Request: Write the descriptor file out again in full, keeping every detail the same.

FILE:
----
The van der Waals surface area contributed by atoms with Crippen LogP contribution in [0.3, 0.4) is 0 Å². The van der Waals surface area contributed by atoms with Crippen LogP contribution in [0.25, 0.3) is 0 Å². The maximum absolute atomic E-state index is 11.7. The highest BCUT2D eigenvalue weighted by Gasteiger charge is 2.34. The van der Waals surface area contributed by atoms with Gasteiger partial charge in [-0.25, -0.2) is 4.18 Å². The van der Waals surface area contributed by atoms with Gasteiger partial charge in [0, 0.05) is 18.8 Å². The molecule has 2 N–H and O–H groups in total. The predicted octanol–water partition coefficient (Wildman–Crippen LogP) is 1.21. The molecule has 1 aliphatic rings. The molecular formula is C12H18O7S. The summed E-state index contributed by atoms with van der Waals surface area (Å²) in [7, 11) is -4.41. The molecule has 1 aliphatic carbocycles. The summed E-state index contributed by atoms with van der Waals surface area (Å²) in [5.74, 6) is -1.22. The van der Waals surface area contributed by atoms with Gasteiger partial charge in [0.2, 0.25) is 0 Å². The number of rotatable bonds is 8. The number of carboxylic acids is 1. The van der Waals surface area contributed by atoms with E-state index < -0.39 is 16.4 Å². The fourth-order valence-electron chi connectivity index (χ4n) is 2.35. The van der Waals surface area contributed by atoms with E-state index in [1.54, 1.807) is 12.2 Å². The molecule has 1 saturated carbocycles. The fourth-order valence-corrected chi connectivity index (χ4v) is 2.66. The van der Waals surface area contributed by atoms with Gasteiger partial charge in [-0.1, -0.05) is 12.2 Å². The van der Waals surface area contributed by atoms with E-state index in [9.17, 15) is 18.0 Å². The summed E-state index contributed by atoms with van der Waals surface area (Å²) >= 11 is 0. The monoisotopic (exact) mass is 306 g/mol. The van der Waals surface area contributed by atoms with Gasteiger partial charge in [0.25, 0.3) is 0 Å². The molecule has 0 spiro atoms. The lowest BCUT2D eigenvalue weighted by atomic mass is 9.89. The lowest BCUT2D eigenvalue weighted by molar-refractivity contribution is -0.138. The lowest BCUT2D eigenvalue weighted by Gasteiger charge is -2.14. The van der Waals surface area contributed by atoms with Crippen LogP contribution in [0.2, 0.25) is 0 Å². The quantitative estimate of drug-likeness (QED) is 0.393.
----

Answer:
The van der Waals surface area contributed by atoms with Crippen LogP contribution in [0.3, 0.4) is 0 Å². The van der Waals surface area contributed by atoms with Crippen LogP contribution in [0.25, 0.3) is 0 Å². The maximum absolute atomic E-state index is 11.7. The highest BCUT2D eigenvalue weighted by Gasteiger charge is 2.34. The van der Waals surface area contributed by atoms with Gasteiger partial charge in [-0.25, -0.2) is 4.18 Å². The van der Waals surface area contributed by atoms with Gasteiger partial charge in [0, 0.05) is 18.8 Å². The molecule has 2 N–H and O–H groups in total. The predicted octanol–water partition coefficient (Wildman–Crippen LogP) is 1.21. The molecule has 1 aliphatic rings. The molecular formula is C12H18O7S. The summed E-state index contributed by atoms with van der Waals surface area (Å²) in [7, 11) is -4.41. The molecule has 1 aliphatic carbocycles. The summed E-state index contributed by atoms with van der Waals surface area (Å²) in [5.74, 6) is -1.22. The van der Waals surface area contributed by atoms with Gasteiger partial charge in [0.2, 0.25) is 0 Å². The number of rotatable bonds is 8. The number of carboxylic acids is 1. The van der Waals surface area contributed by atoms with E-state index < -0.39 is 16.4 Å². The fourth-order valence-electron chi connectivity index (χ4n) is 2.35. The van der Waals surface area contributed by atoms with E-state index in [1.54, 1.807) is 12.2 Å². The molecule has 1 saturated carbocycles. The fourth-order valence-corrected chi connectivity index (χ4v) is 2.66. The van der Waals surface area contributed by atoms with Gasteiger partial charge in [-0.1, -0.05) is 12.2 Å². The van der Waals surface area contributed by atoms with E-state index in [9.17, 15) is 18.0 Å². The summed E-state index contributed by atoms with van der Waals surface area (Å²) >= 11 is 0. The monoisotopic (exact) mass is 306 g/mol. The van der Waals surface area contributed by atoms with Gasteiger partial charge in [0.25, 0.3) is 0 Å². The molecule has 0 spiro atoms. The lowest BCUT2D eigenvalue weighted by atomic mass is 9.89. The lowest BCUT2D eigenvalue weighted by molar-refractivity contribution is -0.138. The lowest BCUT2D eigenvalue weighted by Gasteiger charge is -2.14. The van der Waals surface area contributed by atoms with Crippen LogP contribution in [0.2, 0.25) is 0 Å². The quantitative estimate of drug-likeness (QED) is 0.393.